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The Capital of Nowhere


US officials have complained so vociferously of the trafficking of both arms and radiological material through Transnistria, that embassy staff based in Chisinau have been advised not to enter the territory for their own safety. Transnistria was described in one US newspaper as being the “Wal-mart of arms trafficking”.

Another Lenin..

Add to that the frequent accusations that Smirnov is linked to not only the Odessa mafia, but of being a Russian intelligence agent, and one can see why possession of your very own independent state might come in handy.

The next day I head off to Tighina, a.k.a Bendery, the second city of Transnistria. As the microbus turned a corner we faced the most militarised check-point I’ve ever seen, with an APC under camouflage netting, and a dozen young troops sitting in 2 machine gun nests. It’s a chilling sight, especially when I’m not entirely sure I’m allowed to be in Tighina, and even if my paperwork seems to be in order, any contact with officialdom here means hours of interviews and forms and at least a token display of official exasperation. As the soldiers peered into the van, I bent down to tie my shoelaces, and managed to avoid attracting any attention, but for the first time I did wonder quite how kindly the authorities might take to a foreigner who is picked up in the wrong place.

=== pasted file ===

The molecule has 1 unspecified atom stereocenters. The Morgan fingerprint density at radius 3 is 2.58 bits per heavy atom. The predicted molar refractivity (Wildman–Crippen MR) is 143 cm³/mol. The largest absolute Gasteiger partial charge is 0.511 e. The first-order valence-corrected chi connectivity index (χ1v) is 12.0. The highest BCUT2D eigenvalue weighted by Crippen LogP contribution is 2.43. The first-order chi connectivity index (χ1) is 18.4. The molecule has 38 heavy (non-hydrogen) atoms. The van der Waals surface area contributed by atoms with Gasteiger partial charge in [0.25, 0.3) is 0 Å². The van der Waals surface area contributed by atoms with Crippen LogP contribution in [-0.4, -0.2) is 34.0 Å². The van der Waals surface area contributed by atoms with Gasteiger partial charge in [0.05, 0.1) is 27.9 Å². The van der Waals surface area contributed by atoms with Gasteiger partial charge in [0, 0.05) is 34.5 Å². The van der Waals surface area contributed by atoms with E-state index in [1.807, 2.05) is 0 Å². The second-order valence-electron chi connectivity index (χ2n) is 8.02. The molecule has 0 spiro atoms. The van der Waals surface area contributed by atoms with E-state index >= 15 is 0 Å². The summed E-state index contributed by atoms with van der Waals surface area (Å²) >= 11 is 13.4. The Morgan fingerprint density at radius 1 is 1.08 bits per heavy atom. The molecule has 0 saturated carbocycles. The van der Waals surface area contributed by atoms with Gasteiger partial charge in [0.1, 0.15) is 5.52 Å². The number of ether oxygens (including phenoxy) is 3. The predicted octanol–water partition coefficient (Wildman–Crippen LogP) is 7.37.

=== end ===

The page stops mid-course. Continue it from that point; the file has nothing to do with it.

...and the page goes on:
Lonely Planet describes Bendery as “decidedly unpleasant” and notes that the only site, a 16th century Turkish fortress, is occupied by the Russian army. No one seems to know exactly why the Russians are still here, and with so many of them around, I decide not to ask. Bendery feels as tense as a town surrounded by troops should feel, militarized and paranoid, as if the next attack could come at any moment, though in reality there is almost no chance of this conflict heating up in the near future.

Certainly Tighina saw the worst of bloodshed in the 1992 war of independence, but apart from the half dozen memorials there is little in town but dishevelled apartment blocks and skin-headed men in antique Vauxhall Victors. The atmosphere is sour and vaguely sinister, reminding me how Montonegro’s capital Podgorice felt shortly after the end of the Balkan wars.

It’s a relief to cross out of Transnistria into Moldova-proper, which is wildly functional by comparison. The border guard spent only a few minutes examining my colourful $US60 visa, and seemed to be out of questions.